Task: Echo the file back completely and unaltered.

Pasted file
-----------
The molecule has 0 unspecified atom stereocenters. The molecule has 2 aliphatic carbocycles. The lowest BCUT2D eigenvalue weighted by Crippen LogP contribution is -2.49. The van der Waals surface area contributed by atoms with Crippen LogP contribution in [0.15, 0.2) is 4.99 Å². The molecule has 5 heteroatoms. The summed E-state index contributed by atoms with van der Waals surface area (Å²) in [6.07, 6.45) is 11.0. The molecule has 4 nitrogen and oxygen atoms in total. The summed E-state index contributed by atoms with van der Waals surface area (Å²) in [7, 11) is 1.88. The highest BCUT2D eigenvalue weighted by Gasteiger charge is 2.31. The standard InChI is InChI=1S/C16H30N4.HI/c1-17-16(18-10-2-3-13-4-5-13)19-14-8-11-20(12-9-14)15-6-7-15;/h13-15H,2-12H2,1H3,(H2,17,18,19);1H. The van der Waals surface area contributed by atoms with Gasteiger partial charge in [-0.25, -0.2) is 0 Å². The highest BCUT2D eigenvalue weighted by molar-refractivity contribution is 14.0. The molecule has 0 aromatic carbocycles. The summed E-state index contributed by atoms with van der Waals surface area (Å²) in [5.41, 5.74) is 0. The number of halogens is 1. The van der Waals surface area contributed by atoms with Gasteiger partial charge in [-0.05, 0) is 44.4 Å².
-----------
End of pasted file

The molecule has 0 unspecified atom stereocenters. The molecule has 2 aliphatic carbocycles. The lowest BCUT2D eigenvalue weighted by Crippen LogP contribution is -2.49. The van der Waals surface area contributed by atoms with Crippen LogP contribution in [0.15, 0.2) is 4.99 Å². The molecule has 5 heteroatoms. The summed E-state index contributed by atoms with van der Waals surface area (Å²) in [6.07, 6.45) is 11.0. The molecule has 4 nitrogen and oxygen atoms in total. The summed E-state index contributed by atoms with van der Waals surface area (Å²) in [7, 11) is 1.88. The highest BCUT2D eigenvalue weighted by Gasteiger charge is 2.31. The standard InChI is InChI=1S/C16H30N4.HI/c1-17-16(18-10-2-3-13-4-5-13)19-14-8-11-20(12-9-14)15-6-7-15;/h13-15H,2-12H2,1H3,(H2,17,18,19);1H. The van der Waals surface area contributed by atoms with Gasteiger partial charge in [-0.25, -0.2) is 0 Å². The highest BCUT2D eigenvalue weighted by molar-refractivity contribution is 14.0. The molecule has 0 aromatic carbocycles. The summed E-state index contributed by atoms with van der Waals surface area (Å²) in [5.41, 5.74) is 0. The number of halogens is 1. The van der Waals surface area contributed by atoms with Gasteiger partial charge in [-0.05, 0) is 44.4 Å².